It can provide high performance with relatively low power consumption in configurations with a substantial number of cores (such as eight), making it suitable even for the premium devices, while being suitable for lower segments in configurations with a smaller number of cores (such as four). Clock frequency targets can be adjusted for a particular segment (ARM offers specific support for optimizing a particular core either for more speed or for better power efficiency) . At the same time, because the die size is not much greater than the Cortex-A7 (which has a very small die size), and several times smaller than more performance-oriented CPU cores, a high number of Cortex-A53 cores can be used without serious implications for manufacturing cost. In effect, the move to Cortex-A53-based architectures for performance-oriented SoCs is likely to dramatically lower cost while also greatly improving power efficiency.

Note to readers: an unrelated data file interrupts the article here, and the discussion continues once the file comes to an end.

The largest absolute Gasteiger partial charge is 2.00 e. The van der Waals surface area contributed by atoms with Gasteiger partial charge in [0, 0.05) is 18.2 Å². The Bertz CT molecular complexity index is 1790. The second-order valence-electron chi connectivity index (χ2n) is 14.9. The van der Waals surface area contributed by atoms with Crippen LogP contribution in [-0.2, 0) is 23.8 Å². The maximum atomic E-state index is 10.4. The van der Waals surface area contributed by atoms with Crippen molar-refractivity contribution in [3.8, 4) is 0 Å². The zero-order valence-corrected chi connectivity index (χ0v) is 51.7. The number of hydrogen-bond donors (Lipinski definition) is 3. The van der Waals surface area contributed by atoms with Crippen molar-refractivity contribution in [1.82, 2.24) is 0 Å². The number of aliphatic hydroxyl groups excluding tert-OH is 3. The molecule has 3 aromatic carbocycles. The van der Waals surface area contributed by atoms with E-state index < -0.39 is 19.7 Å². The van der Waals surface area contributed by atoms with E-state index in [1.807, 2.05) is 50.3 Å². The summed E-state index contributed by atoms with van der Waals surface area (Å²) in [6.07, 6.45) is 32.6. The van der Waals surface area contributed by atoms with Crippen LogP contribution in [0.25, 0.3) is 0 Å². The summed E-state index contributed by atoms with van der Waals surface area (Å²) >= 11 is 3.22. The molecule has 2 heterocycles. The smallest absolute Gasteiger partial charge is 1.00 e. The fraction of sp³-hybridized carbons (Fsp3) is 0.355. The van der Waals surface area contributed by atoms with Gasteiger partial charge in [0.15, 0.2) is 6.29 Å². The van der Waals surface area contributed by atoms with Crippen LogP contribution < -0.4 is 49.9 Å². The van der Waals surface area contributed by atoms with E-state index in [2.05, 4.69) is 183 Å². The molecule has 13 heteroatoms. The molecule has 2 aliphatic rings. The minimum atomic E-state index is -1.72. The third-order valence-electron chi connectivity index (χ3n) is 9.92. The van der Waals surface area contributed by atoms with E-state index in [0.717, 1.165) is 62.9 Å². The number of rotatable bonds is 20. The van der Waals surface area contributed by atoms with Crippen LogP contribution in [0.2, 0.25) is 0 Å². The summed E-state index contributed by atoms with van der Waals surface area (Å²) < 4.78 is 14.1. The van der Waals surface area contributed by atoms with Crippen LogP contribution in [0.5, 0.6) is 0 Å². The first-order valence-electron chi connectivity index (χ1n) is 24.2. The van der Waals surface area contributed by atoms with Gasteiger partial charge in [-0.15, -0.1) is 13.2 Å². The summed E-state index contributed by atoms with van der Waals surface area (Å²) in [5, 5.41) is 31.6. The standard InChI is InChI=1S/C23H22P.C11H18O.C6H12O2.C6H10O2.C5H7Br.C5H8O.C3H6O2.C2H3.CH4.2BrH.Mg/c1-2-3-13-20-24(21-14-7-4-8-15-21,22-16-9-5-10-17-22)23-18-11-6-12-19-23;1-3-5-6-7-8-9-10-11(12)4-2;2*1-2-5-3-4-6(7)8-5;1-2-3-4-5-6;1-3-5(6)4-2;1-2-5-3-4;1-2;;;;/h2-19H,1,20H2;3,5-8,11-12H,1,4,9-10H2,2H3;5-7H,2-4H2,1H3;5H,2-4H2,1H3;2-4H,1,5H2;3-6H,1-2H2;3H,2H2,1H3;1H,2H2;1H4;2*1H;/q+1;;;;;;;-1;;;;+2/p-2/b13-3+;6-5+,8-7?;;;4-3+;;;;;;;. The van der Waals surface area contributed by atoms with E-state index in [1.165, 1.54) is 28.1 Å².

Leading platforms using Cortex-A53 targeting volume production in 2H 2014
Already, several configuration types of SoC using only Cortex-A53 cores have been announced, spanning much of the performance spectrum:
- MediaTek MT6732, speed quoted as 1.5 GHz, targeting entry-level devices, expected to arrive this year.
- Qualcomm Snapdragon 410 (MSM8916), 1.4 or 1.2 GHz, was scheduled to be sampling in Q2 and likely already in production. As of the IFA trade show early September, numerous new smartphones using this platform have already been announced and are starting to become commercially available.
- Qualcomm Snapdragon 610 (MSM8396), 1.8 GHz, sampling planned for Q3 2014.
- MediaTek MT6752, 1.7 GHz, targeting mainstream devices, also expected to arrive this year.